Low T: Truth Through Education

National Health Education Week (NHEW) occurs this month during the week of October 18th-22nd. NHEW focuses on increasing national awareness of major public health issues and promoting a better understanding of the role of health education. In celebration of this initiative, this blog features common myths about low T. These misconceptions continue preventing men from getting the help they need. Through education, we’ll expose the truth about low T so we can begin to normalize seeking help for this condition.

Myth #1: Low T is a part of the aging process.

Low testosterone can happen at any age. Although it’s normal to have lower testosterone levels when you’re older, it doesn’t mean you have low T.  Furthermore; other underlying health issues can also cause low T. Symptoms are often resolved once treated.

Myth #2: Low T only affects sexual drive and performance.

The impacts low T has on a man’s sexual health are possibly the best-known symptoms. The reality is low T causes other physical and emotional problems such as:

  • Chronic fatigue
  • Depression
  • Less muscle mass and strength
  • More body fat
  • Anemia
  • Loss of bone density and strength

Myth #3: Testosterone therapy increases the risk of heart disease and cancer.

Testosterone replacement therapy (TRT) continues to be the gold standard for treating low T. As with any medical treatment, individuals with certain existing health conditions should not use TRT. To add, not every person with low T needs treatment, and many see improvement with healthier lifestyle changes. Your provider can help you determine the best route for you.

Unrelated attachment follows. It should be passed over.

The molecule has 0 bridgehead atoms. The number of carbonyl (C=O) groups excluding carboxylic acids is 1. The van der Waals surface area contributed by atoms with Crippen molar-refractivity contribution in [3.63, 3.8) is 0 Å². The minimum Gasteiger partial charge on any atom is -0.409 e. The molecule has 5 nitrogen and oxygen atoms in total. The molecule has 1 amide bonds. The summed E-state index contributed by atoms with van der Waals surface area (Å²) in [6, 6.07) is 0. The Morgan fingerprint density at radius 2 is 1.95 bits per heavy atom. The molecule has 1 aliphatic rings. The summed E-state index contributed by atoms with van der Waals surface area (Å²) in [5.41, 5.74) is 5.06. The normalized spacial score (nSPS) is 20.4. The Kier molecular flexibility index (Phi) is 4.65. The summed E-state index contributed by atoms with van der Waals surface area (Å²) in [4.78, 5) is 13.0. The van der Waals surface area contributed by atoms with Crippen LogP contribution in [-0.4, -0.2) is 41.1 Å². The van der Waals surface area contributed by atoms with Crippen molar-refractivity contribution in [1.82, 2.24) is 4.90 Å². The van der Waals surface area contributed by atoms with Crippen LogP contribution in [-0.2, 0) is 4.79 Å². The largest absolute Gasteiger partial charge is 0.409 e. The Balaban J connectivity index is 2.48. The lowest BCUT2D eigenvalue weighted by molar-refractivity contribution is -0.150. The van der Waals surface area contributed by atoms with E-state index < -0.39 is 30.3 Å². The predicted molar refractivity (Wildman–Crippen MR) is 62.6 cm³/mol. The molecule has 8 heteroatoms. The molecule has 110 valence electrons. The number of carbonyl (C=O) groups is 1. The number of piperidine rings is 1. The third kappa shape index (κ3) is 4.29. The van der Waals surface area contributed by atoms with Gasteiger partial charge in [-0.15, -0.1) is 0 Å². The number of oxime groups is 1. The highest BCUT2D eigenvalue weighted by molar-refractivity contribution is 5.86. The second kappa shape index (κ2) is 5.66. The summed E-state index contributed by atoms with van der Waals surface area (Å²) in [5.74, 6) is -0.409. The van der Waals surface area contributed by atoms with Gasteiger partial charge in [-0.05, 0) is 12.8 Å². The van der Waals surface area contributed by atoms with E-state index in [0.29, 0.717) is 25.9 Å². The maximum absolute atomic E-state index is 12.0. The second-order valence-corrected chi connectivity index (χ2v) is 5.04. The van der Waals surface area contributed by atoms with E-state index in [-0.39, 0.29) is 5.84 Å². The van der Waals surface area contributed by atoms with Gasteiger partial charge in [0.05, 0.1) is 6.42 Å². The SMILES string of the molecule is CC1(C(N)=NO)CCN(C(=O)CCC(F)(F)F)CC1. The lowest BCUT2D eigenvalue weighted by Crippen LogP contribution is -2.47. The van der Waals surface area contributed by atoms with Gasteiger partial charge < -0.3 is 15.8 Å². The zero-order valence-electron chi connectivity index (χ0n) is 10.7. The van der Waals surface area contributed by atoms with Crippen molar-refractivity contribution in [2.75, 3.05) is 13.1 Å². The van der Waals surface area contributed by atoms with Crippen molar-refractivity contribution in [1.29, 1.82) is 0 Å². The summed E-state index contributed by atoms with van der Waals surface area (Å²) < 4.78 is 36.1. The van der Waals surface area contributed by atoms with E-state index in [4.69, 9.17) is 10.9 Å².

The Biggest Misconception of All

Perhaps the biggest misconception is that the perception of men who sought medical advice changed somewhere between evolution and history. If you didn’t “rub dirt in it and move on,” somehow, there was an instant decrease in manliness. Men became less likely to visit the doctor, eventually ending with an average shorter lifespan than women.

Now that you know more about low T, what’s next? Well, if you’re experiencing any of the symptoms, talk with your doctor. Most men experience an improvement in symptoms with treatment and healthier lifestyle changes. If you have low T, participating in clinical research studies may help also. Participants learn more about their condition, receive regular care from study experts, and gain potential access to cutting-edge therapies not yet on the market.

Feel like your body is running low and needs to refuel?

Check out our enrolling low T studies here at North Georgia Clinical Research TODAY! Call us at (678) 494-5735 or visit our website.